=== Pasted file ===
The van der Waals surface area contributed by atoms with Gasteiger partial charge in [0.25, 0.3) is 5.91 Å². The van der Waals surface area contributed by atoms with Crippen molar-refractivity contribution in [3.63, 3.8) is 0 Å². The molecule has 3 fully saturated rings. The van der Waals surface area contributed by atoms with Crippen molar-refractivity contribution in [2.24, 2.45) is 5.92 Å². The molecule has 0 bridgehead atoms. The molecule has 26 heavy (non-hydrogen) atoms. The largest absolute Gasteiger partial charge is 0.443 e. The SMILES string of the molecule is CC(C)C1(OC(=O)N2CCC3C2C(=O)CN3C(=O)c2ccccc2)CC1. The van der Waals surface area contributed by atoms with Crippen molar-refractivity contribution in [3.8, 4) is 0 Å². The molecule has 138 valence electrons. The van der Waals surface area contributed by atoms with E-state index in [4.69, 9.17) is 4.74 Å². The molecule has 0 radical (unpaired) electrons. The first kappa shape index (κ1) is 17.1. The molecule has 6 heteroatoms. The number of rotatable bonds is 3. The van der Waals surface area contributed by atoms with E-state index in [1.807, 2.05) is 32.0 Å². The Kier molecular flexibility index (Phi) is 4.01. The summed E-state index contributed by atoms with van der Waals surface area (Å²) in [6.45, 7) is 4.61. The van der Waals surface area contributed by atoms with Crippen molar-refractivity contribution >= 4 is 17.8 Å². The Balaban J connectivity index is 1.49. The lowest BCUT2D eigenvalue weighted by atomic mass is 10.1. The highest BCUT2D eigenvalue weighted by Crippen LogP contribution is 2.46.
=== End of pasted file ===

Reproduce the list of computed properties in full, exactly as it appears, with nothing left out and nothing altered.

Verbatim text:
The van der Waals surface area contributed by atoms with Gasteiger partial charge in [0.25, 0.3) is 5.91 Å². The van der Waals surface area contributed by atoms with Crippen molar-refractivity contribution in [3.63, 3.8) is 0 Å². The molecule has 3 fully saturated rings. The van der Waals surface area contributed by atoms with Crippen molar-refractivity contribution in [2.24, 2.45) is 5.92 Å². The molecule has 0 bridgehead atoms. The molecule has 26 heavy (non-hydrogen) atoms. The largest absolute Gasteiger partial charge is 0.443 e. The SMILES string of the molecule is CC(C)C1(OC(=O)N2CCC3C2C(=O)CN3C(=O)c2ccccc2)CC1. The van der Waals surface area contributed by atoms with Crippen molar-refractivity contribution in [3.8, 4) is 0 Å². The molecule has 138 valence electrons. The van der Waals surface area contributed by atoms with E-state index in [4.69, 9.17) is 4.74 Å². The molecule has 0 radical (unpaired) electrons. The first kappa shape index (κ1) is 17.1. The molecule has 6 heteroatoms. The number of rotatable bonds is 3. The van der Waals surface area contributed by atoms with E-state index in [1.807, 2.05) is 32.0 Å². The Kier molecular flexibility index (Phi) is 4.01. The summed E-state index contributed by atoms with van der Waals surface area (Å²) in [6.45, 7) is 4.61. The van der Waals surface area contributed by atoms with Crippen molar-refractivity contribution >= 4 is 17.8 Å². The Balaban J connectivity index is 1.49. The lowest BCUT2D eigenvalue weighted by atomic mass is 10.1. The highest BCUT2D eigenvalue weighted by Crippen LogP contribution is 2.46.